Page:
Strathmore is also a stop for popular touring groups like Philadanco! and Jazz at Lincoln Center with Wynton Marsalis as well as presentations by legends like Ira Glass, David Sedaris, and Jeff Goldblum.
Make it a road trip: Visit the 1899 colonial revival mansion on the Strathmore campus, which served as the original arts venue before the construction of the Music Center and still hosts small concerts and art shows. The mansion also hosts an Afternoon Tea, featuring a signature blend and a light lunch, while local chamber musicians provide ambient music. If you cannot secure reservations for the popular Tea, there are several restaurants nearby to serve you before or after your show.
Maryland Ensemble Theatre—Frederick
The smallest of our featured theaters in Maryland, Maryland Ensemble Theatre (MET), is housed in the basement of the former Francis Scott Key Hotel and seats only 100 patrons. However, their black box theatre gets you up close and personal with the actors, allowing you to see their facial expressions in a way you never can in larger venues. The acting ensemble is drawn mainly from the Frederick community, increasing the likelihood you will see your favorites pop up in productions again and again.
The MET performs both professional and original works and produces several shows geared for younger audiences each season. Mainstage productions this spring include Detroit ‘67, a dramatic look at the Civil Rights movement, and Meteor Shower, a comedy written by Steve Martin. Most Friday nights feature the rotating live improv groups Oh Crit! and The Comedy Pigs, who take suggestions from the audience and make up dialogue on the spot. It’s a treat to watch audience members try to stump them and witness the actors rise to the challenge.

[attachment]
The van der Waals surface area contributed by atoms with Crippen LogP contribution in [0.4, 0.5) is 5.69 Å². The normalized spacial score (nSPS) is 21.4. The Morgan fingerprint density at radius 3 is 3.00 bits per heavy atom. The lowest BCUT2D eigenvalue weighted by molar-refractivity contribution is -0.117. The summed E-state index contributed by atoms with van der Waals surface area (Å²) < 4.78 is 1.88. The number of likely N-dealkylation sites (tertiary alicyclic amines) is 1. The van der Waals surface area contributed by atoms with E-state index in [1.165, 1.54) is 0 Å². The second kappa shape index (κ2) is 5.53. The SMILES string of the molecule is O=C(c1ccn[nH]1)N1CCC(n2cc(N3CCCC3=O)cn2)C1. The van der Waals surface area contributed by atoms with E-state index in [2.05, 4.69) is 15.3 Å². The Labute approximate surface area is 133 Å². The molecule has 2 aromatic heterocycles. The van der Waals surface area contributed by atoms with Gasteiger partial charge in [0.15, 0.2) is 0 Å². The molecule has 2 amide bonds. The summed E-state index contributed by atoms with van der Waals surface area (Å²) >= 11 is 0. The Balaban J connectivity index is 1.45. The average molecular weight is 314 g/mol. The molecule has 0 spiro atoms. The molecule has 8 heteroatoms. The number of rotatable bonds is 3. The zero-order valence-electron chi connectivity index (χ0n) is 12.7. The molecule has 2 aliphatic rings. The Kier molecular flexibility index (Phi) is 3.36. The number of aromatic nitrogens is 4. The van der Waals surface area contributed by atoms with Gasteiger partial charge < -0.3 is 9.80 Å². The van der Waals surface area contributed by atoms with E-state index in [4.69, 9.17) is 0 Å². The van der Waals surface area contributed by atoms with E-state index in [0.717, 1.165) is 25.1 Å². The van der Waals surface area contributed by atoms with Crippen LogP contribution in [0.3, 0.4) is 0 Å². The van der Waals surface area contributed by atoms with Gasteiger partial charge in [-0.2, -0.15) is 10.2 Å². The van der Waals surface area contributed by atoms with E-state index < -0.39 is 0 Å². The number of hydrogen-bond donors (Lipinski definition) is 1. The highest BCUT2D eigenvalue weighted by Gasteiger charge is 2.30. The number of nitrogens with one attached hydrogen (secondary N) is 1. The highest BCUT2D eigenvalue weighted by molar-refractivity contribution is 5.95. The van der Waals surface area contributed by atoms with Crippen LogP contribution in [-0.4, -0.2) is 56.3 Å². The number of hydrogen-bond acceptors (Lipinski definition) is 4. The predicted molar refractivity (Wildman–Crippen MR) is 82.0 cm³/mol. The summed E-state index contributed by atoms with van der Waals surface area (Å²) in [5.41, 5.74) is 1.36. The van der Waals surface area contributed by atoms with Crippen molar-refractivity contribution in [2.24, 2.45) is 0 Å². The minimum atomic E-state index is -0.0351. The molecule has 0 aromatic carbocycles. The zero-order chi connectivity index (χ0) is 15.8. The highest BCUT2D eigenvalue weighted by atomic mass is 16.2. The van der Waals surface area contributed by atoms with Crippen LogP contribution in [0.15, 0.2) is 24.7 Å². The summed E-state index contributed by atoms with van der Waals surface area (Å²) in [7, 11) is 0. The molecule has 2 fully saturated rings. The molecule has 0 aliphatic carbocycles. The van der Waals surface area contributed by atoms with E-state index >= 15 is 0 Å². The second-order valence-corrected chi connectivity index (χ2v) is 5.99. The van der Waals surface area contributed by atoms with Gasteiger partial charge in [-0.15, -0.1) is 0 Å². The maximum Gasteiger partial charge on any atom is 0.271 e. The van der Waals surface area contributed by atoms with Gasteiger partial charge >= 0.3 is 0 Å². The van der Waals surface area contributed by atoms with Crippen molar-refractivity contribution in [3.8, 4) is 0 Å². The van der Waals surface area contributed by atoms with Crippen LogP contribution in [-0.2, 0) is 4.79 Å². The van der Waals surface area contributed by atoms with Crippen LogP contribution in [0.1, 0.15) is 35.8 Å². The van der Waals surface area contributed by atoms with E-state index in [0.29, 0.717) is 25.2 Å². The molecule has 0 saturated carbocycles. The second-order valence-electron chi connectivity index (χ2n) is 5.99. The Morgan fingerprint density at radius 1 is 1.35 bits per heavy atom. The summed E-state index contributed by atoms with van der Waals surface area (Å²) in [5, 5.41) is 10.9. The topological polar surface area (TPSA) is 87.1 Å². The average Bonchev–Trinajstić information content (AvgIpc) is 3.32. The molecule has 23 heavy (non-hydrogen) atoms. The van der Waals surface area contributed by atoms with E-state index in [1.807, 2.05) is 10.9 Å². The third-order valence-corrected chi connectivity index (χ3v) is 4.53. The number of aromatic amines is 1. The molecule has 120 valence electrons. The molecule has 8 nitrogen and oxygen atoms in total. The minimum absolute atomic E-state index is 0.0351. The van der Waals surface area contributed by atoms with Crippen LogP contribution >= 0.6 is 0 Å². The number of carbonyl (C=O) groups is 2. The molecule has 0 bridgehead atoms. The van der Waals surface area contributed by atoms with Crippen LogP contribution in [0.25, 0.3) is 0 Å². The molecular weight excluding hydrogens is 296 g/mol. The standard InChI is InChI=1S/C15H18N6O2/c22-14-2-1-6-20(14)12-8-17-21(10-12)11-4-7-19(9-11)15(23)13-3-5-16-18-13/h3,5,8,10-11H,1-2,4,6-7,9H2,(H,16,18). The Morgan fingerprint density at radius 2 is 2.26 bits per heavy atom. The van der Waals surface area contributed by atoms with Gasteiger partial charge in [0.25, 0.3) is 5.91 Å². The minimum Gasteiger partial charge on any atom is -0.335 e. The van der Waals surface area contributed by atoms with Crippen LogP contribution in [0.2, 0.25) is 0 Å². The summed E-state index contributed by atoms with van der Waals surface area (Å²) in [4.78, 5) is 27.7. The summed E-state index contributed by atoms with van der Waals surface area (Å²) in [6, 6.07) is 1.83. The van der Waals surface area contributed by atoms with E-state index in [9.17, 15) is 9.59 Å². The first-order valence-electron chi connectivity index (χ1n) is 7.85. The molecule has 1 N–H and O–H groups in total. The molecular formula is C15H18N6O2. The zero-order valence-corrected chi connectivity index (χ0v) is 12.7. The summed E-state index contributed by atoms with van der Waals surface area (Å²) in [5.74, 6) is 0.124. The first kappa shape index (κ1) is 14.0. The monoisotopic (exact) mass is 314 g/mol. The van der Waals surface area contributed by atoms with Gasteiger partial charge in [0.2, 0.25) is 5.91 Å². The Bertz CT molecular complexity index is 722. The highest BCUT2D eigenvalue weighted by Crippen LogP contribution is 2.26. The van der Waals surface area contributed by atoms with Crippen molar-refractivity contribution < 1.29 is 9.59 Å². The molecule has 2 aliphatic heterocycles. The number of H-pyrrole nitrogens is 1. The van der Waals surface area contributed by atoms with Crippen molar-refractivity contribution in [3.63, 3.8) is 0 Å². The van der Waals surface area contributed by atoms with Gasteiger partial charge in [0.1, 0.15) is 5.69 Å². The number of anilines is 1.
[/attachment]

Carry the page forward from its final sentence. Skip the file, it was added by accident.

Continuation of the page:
The Maryland Theatre—Hagerstown
Also designed by Lamb, the Maryland Theatre recently reopened its doors after an extensive rehabilitation that restored it to its original 1915 footprint. The historic auditorium and stage retain much of their neoclassical and Art Deco details and are still being put to good use today.
The anchor of Hagerstown’s Arts and Entertainment District, the theater hosts shows for all tastes, including concerts, plays, and musicals by traveling groups, as well as local talent like the Western Maryland City Ballet Company, Barbara Ingram School for the Arts, and the Maryland Symphony Orchestra. Upcoming 2022 shows at this landmark include The McCartney Years, Dwight Yoakam, and Something Rotten: The Musical.
Make it a road trip: Follow Hagerstown’s Cultural Trail, which connects scenic City Park to the Washington County Museum of Fine Arts. Grab dinner before your show at 28 South, or have a drink at Meinelschmidt Distillery, both located across the street from the theater.
Before you go:
Please note that most theaters currently require patrons to provide proof of vaccination or a negative COVID test within 72 hours of attendance and require face masks. You should check your theater’s specific guidelines before purchasing tickets.
Lead Photo: The Music Center at Strathmore